All the code I posted used polling for the FIR and in/out, but UweS kindly supplied the DMA version. Which program is the one that doesn’t work? I will take a look at it.
I worked out why the GPIO only goes at 8.33 MHz, even with the fastest clock. Here is what I say in my lectures:
One of the consequences of systems operating using different clocks is unexpected behaviour due to multiple threads; with a standard monolithic Von Neumann architecture with a clock speed of 400 MHz, pulsing an output high and low in a loop should result in a clock of 400 MHz, i.e.
In fact, with the BF706 it generates a frequency of only 8.333 MHz. However, if we now introduce NOP delays in the loop, the frequency does not fall until there are 48 NOPs (since 8.33 x 48 = 400). The key point here is: the core ALU functions operate at 400 MHz, but not the other systems.
I attach a couple of lecture that I hope you find useful. We also do a full lab course.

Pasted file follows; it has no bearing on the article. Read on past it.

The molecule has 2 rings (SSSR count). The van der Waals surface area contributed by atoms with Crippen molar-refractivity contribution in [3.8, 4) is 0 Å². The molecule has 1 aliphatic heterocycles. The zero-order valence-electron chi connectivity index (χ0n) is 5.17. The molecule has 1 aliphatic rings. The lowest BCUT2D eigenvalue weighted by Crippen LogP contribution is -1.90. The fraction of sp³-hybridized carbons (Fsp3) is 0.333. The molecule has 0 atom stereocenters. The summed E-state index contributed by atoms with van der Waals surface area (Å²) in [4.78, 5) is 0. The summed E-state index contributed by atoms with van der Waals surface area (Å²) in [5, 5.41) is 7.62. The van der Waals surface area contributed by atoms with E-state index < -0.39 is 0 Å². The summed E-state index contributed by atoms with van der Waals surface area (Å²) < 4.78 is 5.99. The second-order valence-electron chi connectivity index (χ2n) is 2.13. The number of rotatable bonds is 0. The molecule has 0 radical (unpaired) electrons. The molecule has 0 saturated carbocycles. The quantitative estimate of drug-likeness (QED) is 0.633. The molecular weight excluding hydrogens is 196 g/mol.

Thanks for confirming that...I work on ARM platforms, so my impression there is that some of the PLL's that run the cores are much faster than the clock dividers that run the peripheral busses. On arm we have 50 MHz clock division running GPIO. I wonder what the clock tree looks like for Blackfins. I will get much deeper into it over time. Still studying your long list of assembly exercises for now. In a week or so I want to run an UART interpreter that passes in DSP commands with values for coefficients and virtual controls. I want to write my own algorithms for modulars, CV, GATES and other DSP related stuff. I'm also studying Pirkle's books to get sharper. He uses RackAFX and I want to do something DSP related via commands transmitted from my ARM GPU I wrote. I want to send commands via UART to the Blackfin from the Graphical GUI and rotary encoders, buttons, etc. I'm also learning, since I'm designing synthesizers on ARM and perhaps some wavetable synths and effects on Blackfin is not such a bad idea...Thanks for the literature documents. They are very good and written much better than the new docs that I don't find very appealing. You should write an assembly book with your material. I think it is very useful and educational.